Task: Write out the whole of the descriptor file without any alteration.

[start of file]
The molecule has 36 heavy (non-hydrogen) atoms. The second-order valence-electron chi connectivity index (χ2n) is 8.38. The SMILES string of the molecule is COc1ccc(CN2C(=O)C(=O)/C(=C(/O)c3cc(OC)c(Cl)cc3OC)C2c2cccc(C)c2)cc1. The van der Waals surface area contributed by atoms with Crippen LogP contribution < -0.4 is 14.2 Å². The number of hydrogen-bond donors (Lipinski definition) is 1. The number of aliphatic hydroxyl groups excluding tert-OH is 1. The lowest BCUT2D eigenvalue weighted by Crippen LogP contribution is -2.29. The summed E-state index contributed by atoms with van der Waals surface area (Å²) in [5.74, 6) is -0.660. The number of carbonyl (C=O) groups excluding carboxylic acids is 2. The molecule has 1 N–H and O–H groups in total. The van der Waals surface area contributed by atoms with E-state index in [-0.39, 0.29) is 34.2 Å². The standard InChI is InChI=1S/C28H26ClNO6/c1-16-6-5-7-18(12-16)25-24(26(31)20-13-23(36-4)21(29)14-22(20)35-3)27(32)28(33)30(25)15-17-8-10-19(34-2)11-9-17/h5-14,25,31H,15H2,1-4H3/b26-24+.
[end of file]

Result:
The molecule has 36 heavy (non-hydrogen) atoms. The second-order valence-electron chi connectivity index (χ2n) is 8.38. The SMILES string of the molecule is COc1ccc(CN2C(=O)C(=O)/C(=C(/O)c3cc(OC)c(Cl)cc3OC)C2c2cccc(C)c2)cc1. The van der Waals surface area contributed by atoms with Crippen LogP contribution < -0.4 is 14.2 Å². The number of hydrogen-bond donors (Lipinski definition) is 1. The number of aliphatic hydroxyl groups excluding tert-OH is 1. The lowest BCUT2D eigenvalue weighted by Crippen LogP contribution is -2.29. The summed E-state index contributed by atoms with van der Waals surface area (Å²) in [5.74, 6) is -0.660. The number of carbonyl (C=O) groups excluding carboxylic acids is 2. The molecule has 1 N–H and O–H groups in total. The van der Waals surface area contributed by atoms with E-state index in [-0.39, 0.29) is 34.2 Å². The standard InChI is InChI=1S/C28H26ClNO6/c1-16-6-5-7-18(12-16)25-24(26(31)20-13-23(36-4)21(29)14-22(20)35-3)27(32)28(33)30(25)15-17-8-10-19(34-2)11-9-17/h5-14,25,31H,15H2,1-4H3/b26-24+.